Thursday, June 02, 2011

Love Wins The Day

A military friend I've flirted, argued with, and defended for years in the comments section of Blonde Sagacity, lost a friend of his who had served two tours in Iraq to suicide a few weeks ago.  I can't adequately describe how good his writing is on the subject, so I'm just going to link it.

This is real life. It's not a screenplay. It's not politics. This is the ugliness we all fight to keep at bay.  It's why we stay up until 3 am playing video games. It's why we inject poison into our faces.  It's why we email pictures of our junk to 21 year olds.  Sometimes we're stupid. Sometimes the ugliness wins. But we fight on. We mourn the ones who make it real and we fight desperately on.

When Charles died, I thought the ugliness had won again. It had snatched the best of us.  Someone brave and strong and joyful and good.  I felt the same way after my father died.  But I was weak then and young and stupid. Too much responsibility and no skills for it.  Circumstance after circumstance seemed to set me back more and more until finally I met a nice guy named Jethro and made a couple of babies.

When Charles died, I found myself pounding the stairs in anticipation of that great and terrible pain that was sure to follow.  I ran out the door and into the street because I knew what that pain was and how much it was going to hurt. I tried to cry and get it out of the way before that searing, tearing agony reached my lungs. Dry sobs that felt like the desert. The ugliness.

Then I found Jethro. Again. I stopped and the pain came.  But gently this time. We held each other. We still loved each other.  We went to see our friends.  The barrier our love created for the two of us expanded. We still loved our friends. They still loved us. We beat back the ugliness.  We beat it away from each other. We beat it away from our memories of Charles.  We held onto each other and wouldn't let the ugliness in.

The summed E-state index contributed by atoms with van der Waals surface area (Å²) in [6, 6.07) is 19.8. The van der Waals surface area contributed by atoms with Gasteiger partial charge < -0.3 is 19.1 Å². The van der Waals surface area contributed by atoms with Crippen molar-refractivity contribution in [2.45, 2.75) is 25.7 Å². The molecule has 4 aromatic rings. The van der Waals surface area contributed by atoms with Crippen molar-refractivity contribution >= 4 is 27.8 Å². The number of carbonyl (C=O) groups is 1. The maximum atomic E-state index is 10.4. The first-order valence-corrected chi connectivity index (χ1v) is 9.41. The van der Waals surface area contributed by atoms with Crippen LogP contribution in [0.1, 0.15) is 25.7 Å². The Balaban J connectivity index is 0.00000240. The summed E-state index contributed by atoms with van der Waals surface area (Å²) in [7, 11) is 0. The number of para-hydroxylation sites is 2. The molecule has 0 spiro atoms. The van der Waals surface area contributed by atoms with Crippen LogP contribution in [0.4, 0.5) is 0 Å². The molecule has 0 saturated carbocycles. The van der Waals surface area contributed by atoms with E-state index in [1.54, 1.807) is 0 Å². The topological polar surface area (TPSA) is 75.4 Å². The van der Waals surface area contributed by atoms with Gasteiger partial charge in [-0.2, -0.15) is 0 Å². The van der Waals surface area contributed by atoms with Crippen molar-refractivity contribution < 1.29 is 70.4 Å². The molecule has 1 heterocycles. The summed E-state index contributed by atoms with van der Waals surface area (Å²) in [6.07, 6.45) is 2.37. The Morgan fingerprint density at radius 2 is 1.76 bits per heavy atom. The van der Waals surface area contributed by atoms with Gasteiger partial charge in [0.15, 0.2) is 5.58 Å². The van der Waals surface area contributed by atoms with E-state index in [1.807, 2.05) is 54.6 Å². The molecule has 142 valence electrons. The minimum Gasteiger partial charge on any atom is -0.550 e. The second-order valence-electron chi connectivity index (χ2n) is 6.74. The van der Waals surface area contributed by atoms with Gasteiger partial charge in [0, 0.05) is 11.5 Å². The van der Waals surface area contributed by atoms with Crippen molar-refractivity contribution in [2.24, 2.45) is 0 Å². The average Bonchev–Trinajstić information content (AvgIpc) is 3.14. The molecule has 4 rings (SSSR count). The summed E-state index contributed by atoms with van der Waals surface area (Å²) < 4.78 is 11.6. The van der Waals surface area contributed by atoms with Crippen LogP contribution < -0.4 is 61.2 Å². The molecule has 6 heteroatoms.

I remember once when we were freshmen in college.  It was the end of our first year and we were all gathered in Charles' dorm room to drink the horrible wine made by the chemistry majors for one of their projects. 20 people in a little bitty dorm room is not going to go unnoticed by the powers that be and we were interrupted in pretty short order by the glorified hall monitors.  We'd had a small practice drill at Charles' urging and we collectively managed to hide the bottles on our persons so that they could not be found.  The glorified hall monitors searched every place they were allowed to and found a small bottle of Everclear and 2 cans of beer in the tiny little dorm fridge.  Everyone stayed completely mute and let Charles do the talking, since it was his room.  After they left with their sad little confiscations, we were exuberant.  Giddy, even.  We still had the goods.  Charles looked admiringly at the group of us and complimented everyone on their presence of mind and coolness under pressure.  I like to think he would have felt the same way if he could have seen all of us at the funeral and other events that have taken place since.  Not that we were cool, exactly, but we stuck together.  We wouldn't let the ugliness take our wine, and we wouldn't let the ugliness take our love.

And this was the great difference.  When my father died, I had no one except histrionic relatives, younger sisters who believed our father would come back to life, and a mother who had just had her world destroyed.  The ugliness had easy targets.

But love is the bayonet and we all became stronger.

Things are better now in my family simply because we love each other and it's amazing. I never thought it would be good again, but it is. It was a struggle, but we all kept bayonetting and now things are beautiful. Imperfect as always, but beautiful. 

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